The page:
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Naoki Nihei: Ethnic Kyrgyz people look like the Japanese

Naoki Nihei was born in Niigata Prefecture, Japan. He has been working in the development cooperation sphere for the past 15 years. Naoki Nihei worked for the headquarters of the Japan International Cooperation Agency (JICA) in Tokyo as well as in Tashkent, Uzbekistan. After Uzbekistan, he moved to the United States to work for the headquarters of the United Nations Development Programme (UNDP). After spending 7 years in Tashkent and New York, he arrived in Bishkek in January 2017.

After work in Tashkent, Naoki Nihei became interested in Central Asia and wanted to return to the region. By chance, UN office in Bishkek was looking for an international staff who engages in peace, conflict prevention and security sphere in supporting the Kyrgyz Republic’s efforts to achieve the Sustainable Development Goals (SDGs) which is a global development target till the year of 2030.

Naoki Nihei told 24.kg news agency how Bishkek has changed since his first visit.

— What surprised you in Kyrgyzstan?

— Before moving here, I had several opportunities to travel to Bishkek. The first one was back in 2010, I came from Tashkent where I worked. Compared with the impression from my first visit, to my eyes, Bishkek has changed a lot, especially in part of many new department stores and new constructions of apartment buildings. For the past years, landscape of Bishkek has drastically changed. Of course, still in many parts, Bishkek is the same as before, keeping a shape of the Soviet time architectures and statues (for example big monument to Lenin.) I enjoy watching a Lenin statue in every town I visited so far.

Multi-ethnic diversity in Bishkek and Kyrgyzstan impressed me a lot in general. In Kyrgyzstan, there are more than 80 ethnicities, and diverse faces of people in the streets. This is very amazing for me as Japan is quite homogenic country in terms of ethnicity (99% of population is Japanese).

Regarding the ethnic Kyrgyz, they all look like Japanese people in faces. It is very difficult to distinguish sometime if he or she speaks Japanese.

Naoki Nihei

I have many local Kyrgyz friends who study in Japan and many of them speak fluent Japanese language.

— What in Bishkek reminds you of your hometown?

— My hometown is Shibata city in Niigata Prefecture. It is a small size city in Japan with population of 100,000 people. Shibata is an inland area with agricultural fields, especially rice fields, except for urban settings. Mountains there are so close, so Bishkek reminds me of landscape of mountains from the window of my house there.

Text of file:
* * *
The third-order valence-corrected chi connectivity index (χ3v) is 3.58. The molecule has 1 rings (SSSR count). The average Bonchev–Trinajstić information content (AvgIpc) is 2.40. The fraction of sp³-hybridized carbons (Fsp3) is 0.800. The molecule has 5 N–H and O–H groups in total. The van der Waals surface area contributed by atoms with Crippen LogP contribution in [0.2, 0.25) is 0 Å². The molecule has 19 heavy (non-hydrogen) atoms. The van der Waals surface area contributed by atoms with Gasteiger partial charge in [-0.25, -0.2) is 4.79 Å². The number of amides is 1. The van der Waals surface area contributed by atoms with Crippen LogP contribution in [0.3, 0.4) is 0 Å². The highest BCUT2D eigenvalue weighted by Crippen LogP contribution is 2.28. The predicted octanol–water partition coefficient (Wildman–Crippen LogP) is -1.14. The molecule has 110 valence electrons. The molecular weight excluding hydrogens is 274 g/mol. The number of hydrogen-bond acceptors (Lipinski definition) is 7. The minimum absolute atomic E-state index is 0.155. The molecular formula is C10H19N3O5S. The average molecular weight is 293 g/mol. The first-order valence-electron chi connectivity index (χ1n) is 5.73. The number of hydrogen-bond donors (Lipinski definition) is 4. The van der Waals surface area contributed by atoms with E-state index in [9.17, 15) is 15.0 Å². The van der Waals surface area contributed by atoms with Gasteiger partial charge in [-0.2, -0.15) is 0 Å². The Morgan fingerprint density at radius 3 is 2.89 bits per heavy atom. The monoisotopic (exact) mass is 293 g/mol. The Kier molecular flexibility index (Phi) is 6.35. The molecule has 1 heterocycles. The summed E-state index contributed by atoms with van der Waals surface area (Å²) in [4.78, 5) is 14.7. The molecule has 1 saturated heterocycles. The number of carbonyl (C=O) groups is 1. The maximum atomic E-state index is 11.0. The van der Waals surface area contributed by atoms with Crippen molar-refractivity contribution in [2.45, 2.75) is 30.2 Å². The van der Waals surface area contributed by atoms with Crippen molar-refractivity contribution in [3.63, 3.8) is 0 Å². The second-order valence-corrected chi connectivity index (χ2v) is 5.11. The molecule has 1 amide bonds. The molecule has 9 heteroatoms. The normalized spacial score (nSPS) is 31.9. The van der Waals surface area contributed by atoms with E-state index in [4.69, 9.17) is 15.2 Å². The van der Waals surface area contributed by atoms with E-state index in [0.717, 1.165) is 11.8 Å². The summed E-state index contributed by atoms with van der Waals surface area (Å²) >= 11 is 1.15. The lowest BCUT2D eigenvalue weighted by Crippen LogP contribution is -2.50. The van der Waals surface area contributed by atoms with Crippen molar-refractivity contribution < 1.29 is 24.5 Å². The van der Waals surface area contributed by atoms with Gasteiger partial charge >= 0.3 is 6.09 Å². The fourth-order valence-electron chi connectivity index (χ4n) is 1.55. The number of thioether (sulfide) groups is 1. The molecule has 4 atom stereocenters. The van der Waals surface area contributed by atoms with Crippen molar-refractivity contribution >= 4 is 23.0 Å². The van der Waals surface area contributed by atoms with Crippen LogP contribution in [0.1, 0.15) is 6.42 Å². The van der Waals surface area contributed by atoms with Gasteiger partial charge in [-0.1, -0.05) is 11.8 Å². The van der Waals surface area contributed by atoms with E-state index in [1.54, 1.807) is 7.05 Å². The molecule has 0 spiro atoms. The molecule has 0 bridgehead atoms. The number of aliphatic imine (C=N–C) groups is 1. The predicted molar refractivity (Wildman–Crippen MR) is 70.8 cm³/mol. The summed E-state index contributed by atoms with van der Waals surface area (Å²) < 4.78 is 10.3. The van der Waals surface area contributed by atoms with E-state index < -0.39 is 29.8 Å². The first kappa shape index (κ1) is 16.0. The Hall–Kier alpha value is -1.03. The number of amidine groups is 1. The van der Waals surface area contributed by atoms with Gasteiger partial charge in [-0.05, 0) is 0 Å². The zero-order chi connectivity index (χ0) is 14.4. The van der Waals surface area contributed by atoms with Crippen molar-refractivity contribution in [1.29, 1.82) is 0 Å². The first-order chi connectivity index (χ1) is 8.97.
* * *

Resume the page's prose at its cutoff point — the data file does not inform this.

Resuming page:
— What do you miss in Kyrgyzstan?

— In principle, I don’t miss Japan a lot, this is my 5th year in Central Asia including my time in Tashkent. Bishkek has a lot of places to hang out — close location to nature, cafés, bars, restaurants, discos and parks, so enough choices for me. In addition, there is an authentic Japanese restaurant «Furusato» (means «hometown» in Japanese) where a Japanese chef serves people in Bishkek with authentic cuisines in the central locality of the capital.

— What national dishes do you like?

— I like local noodles, lagman, especially boso (fried) as they look similar to one of the Japanese noodle called «yaki udon» but with a different taste. Shashlyk is always favorite in the region. In Japan, we have similar foods called «yakitori» — a kind of chicken shashlik but it has smaller size.

— What are you afraid even to try?

— Actually, I have never tried grilled entire body of a sheep, even though I saw many photos from friends. It is a special cuisine for celebrations in this country. I am afraid to bite the face part of the grilled sheep... I guess some day I may have a chance to eat that and so now I don’t imagine the taste.

— What is your favorite place in Bishkek?

— My favorite place is Spartak stadium, where I often go to see Kyrgyz football games. Sometimes I go there for running with a Japanese coach who was deployed to the National Athletic Association by the JICA’s Volunteer Program. There is another my favorite football ground in the premise of the National Academy of Physical Culture and Sports.

I am a football fan and often see the games of Kyrgyz Top-League as well as international matches.

Naoki Nihei

As you may know, on 20 November 2018, the Kyrgyz national football team will play with the Japanese football team at the Toyota Stadium in Aichi Prefecture. This will be the first match ever for the Kyrgyz Republic and Japan after the independence in 1991. I am looking forward to the day and the match and believe this will be a great opportunity for Kyrgyz Republic and Japan to strengthen friendship. I believe, in general, sports have a characteristic of power to support international friendship among the people.

— What has fascinated you in close acquaintance with the local population?

— As mentioned, I am fascinated with diverse ethnicity of population. Bishkek is a kind of cosmopolitan of all the ethnic groups, but places I have visited showed me diverse combinations of ethnicities. Every town, village have some ethnic roots and compositions, which are very interesting. It enriches cultural diversity of the country.

— And what disappointed you?

— In general, when I am abroad, I try not to be disappointed, as every society consist of different elements and historic, cultural background. Otherwise, I cannot avoid that feeling as every country is at a different stage of societal development and my work is to support the growing up of one country with a good experience of development. Japan could be a good model for Kyrgyzstan’s development pathway.